Another major difference is that Scala 2 does not support extension methods directly. Instead implicit declarations do all the heavy lifting for us.

We define an implicit type called JsonMarshallingOps, which takes a T and provides marshal and unmarshal methods. These delegate the work to Marshaller instances which, because they themselves are declared implicit, will be discovered by the compiler:

When we invoke marshal on a Person object the compiler will:

  • Create a JsonMarshallingOps object, passing in the Person via value
  • Find instances of Marshaller[T] to satisfy the implicit parameter lists
  • Insert a call to the marshal method of the JsonMarshallingOps

This seems very convoluted. But when we examine the client code we only need to perform the imports:

{ "person": Jane }
Person called Dave
{ "order": 123.45 }
Order of value 456.78

In summary the Scala implementation is more complex than Kotlin. However that complexity can more easily be abstracted into a library.

Examples of Typeclasses in Arrow

Having seen the essence of the Typeclass Pattern in two languages, let’s examine a practical example from the Arrow source code. We can take the traverse operator from our first article and try to understand how it works.

This is the first declaration we meet (with package names simplified):

fun <G, A, B> List<A>.traverse(
arg1: Applicative<G>,
arg2: Function1<A, Kind<G, B>>): Kind<G,Kind<ForListK, B>> =
arrow..List.traverse().run {arrow..ListK(this@traverse)
.traverse<G, A, B>(arg1, arg2)
as Kind<G,Kind<ForListK, B>>
}

As we know, the first parameter to traverse is an Applicative and the second is a function. The type parameter of the Applicative corresponds to the type returned from the function.

We also know, from an earlier article, that the Kind type is being used to simulate Higher Kinded Types in Kotlin. So when we see Kind<G, B> we know that G is the container type and B the content. In the case where the function returned an Option<Person> then G would be theOption and B the Person.

The Typeclass functionality starts with the call to List.traverse(). If we drill down we see that this function always returns an instance of ListKTraverse.

This type declares a set of extension functions for lists:

interface ListKTraverse : Traverse<ForListK> {

override fun <G, A, B> Kind<ForListK, A>.traverse(
AP: Applicative<G>,
f: (A) -> Kind<G, B>): Kind<G, ListK<B>> = fix().traverse(AP, f)


}

The run utility function is being called against an instance of this type, which in turn is being passed into a newly created instance of ListK. It is here that we finally find the implementation of traverse:

fun <G, B> traverse(
GA: Applicative<G>,
f: (A) -> Kind<G, B>): Kind<G, ListK<B>> =
foldRight(Eval.now(GA.just(emptyList<B>().k()))) { a, eval ->
GA.run {
f(a).apEval(eval.map {
it.map { xs -> { a: B -> (listOf(a) + xs).k() } }
})
}
}.value()

That’s certainly a lot of plumbing to get our heads around. But if we take a step back the overall structure is similar to our initial (naive) example, just with an extra extension method to avoid the client code having to call run.

Combining our own Typeclasses with Arrows

To consolidate what we have learned so far, let’s take the competition example from the HKT article and extend it to use a Typeclass.

As we know the first step is to define an interface:

We declare two extension functions, judgeFairly and judgeUnfairly. Because we want them to apply to any type that takes two type parameters we use the Kind2 type to simulate a Higher Kinded Type.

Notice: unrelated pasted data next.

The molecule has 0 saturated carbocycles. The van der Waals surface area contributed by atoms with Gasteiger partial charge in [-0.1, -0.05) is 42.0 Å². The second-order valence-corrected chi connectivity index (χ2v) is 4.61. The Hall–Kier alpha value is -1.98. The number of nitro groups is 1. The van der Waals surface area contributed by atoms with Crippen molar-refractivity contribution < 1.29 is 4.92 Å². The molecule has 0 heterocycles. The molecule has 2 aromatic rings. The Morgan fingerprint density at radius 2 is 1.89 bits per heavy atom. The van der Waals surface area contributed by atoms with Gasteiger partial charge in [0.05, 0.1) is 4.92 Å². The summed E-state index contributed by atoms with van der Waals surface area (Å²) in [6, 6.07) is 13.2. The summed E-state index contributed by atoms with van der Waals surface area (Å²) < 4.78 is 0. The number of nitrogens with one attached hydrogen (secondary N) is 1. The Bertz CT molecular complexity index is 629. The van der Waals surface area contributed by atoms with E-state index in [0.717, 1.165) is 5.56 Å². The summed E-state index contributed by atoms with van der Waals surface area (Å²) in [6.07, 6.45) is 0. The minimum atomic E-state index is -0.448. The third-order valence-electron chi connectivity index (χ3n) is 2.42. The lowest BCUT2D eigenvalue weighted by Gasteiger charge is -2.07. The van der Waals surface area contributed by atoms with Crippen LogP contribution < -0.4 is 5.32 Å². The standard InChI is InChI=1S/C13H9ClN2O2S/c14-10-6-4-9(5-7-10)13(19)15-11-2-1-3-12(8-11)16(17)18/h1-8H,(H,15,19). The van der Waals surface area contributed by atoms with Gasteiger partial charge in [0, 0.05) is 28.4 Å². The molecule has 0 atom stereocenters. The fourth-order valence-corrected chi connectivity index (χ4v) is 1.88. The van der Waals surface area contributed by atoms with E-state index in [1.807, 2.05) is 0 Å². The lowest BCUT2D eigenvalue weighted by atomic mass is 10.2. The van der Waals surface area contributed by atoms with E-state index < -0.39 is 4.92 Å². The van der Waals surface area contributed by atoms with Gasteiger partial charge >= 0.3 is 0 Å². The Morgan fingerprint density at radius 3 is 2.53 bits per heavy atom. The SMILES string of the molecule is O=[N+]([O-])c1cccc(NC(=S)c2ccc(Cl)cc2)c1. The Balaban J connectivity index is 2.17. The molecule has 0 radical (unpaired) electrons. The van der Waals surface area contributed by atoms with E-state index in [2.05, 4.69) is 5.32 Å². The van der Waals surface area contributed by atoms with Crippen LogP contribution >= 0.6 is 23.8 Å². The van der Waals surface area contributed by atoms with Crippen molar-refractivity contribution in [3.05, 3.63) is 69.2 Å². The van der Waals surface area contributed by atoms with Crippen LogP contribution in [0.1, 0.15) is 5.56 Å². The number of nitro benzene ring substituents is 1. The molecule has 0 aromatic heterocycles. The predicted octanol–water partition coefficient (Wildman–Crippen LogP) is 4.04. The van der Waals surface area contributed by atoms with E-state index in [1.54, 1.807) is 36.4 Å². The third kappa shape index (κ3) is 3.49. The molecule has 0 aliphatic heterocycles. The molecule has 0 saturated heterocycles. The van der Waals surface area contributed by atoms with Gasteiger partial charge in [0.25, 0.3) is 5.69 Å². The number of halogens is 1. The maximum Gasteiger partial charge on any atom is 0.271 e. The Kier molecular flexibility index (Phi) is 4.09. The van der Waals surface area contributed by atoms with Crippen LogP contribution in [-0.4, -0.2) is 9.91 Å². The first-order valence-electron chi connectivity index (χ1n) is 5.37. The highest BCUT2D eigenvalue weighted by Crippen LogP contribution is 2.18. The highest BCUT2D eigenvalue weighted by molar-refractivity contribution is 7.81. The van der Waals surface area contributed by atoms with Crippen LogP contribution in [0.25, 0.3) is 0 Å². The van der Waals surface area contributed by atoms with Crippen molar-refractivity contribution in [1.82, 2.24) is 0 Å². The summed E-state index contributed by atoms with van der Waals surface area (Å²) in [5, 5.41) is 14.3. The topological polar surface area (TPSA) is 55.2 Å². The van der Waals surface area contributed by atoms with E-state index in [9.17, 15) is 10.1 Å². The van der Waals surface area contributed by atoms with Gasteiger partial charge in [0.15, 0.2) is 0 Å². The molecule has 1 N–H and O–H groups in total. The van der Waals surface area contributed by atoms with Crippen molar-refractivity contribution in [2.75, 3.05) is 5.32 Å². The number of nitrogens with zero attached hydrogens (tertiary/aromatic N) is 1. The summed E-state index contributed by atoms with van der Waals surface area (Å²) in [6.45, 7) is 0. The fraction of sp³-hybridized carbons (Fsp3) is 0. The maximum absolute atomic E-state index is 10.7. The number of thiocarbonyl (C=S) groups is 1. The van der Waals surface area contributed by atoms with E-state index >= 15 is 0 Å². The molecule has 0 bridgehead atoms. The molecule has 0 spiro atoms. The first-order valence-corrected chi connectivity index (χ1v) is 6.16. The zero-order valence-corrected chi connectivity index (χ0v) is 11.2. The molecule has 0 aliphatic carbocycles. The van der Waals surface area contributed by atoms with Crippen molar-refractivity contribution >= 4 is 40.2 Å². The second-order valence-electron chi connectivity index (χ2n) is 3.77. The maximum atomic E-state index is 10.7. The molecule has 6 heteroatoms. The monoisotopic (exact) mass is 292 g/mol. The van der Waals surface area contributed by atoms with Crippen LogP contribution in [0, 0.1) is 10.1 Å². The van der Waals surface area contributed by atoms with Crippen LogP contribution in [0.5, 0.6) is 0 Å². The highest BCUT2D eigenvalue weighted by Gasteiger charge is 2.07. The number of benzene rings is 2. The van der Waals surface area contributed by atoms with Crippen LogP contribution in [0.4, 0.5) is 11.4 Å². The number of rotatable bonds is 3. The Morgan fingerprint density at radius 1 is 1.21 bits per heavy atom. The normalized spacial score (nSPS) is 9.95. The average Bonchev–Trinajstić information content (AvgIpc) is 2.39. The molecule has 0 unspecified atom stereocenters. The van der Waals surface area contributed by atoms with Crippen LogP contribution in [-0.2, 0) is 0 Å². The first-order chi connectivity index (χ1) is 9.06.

The next step is to declare implementations for some Arrow types:

Having done this, we can run our extension functions against some sample objects:

This gives us the output we expected:

winner
loser
loser
winner
winner
loser
loser

Typeclasses and the Expression Problem

We have seen that Typeclasses provide a way to ‘layer on’ extra functionality onto existing types. As such Typeclasses are one possible solution to the Expression Problem. This problem originates from the following observations:

  • Object Oriented languages make it easy to extend an existing hierarchy of types. They achieve this via subclassing and (regular) polymorphism.
  • Functional languages make it easy to add additional operations to an existing set of types. They achieve this by pattern matching, i.e. switching elegantly and efficiently on the actual type of a parameter.
  • Neither approach can do both. OO does not cope well with adding new operations to an established interface. FP does not cope will with adding new types to an established hierarchy.

Typeclasses represent a middle ground, where we can both extend the hierarchy and the operations with the minimum amount of refactoring. Of course, if the interface is stable, then the extra effort is overhead. So, as with most ‘A or B’ questions, it turns out that we are better off with both regular classes and Typeclasses.

Conclusions

Typeclasses provide us with an alternative way to associate functions and data. They provide many of the advantages of regular classes, but also allowing us to selectively include what we need. This is great when we are enhancing existing types, or need to switch between implementations. Both Kotlin and Scala provide enough functionality to construct Typeclasses as ‘second class citizens’, but it’s a job more suited for library writers.

Thanks

I am grateful to Richard Gibson and the Instil training team for reviews, comments and encouragement on this series of articles. All errors are of course my own.

Google Developers Experts

Experts on various Google products talking tech.

Garth Gilmour

Written by

Helping developers develop software better. Coding for 30 years, teaching for 20. Google Developer Expert. Trainer at Instil. Also martial arts and philosophy.

Google Developers Experts

Experts on various Google products talking tech.

Garth Gilmour

Written by

Helping developers develop software better. Coding for 30 years, teaching for 20. Google Developer Expert. Trainer at Instil. Also martial arts and philosophy.

Google Developers Experts

Experts on various Google products talking tech.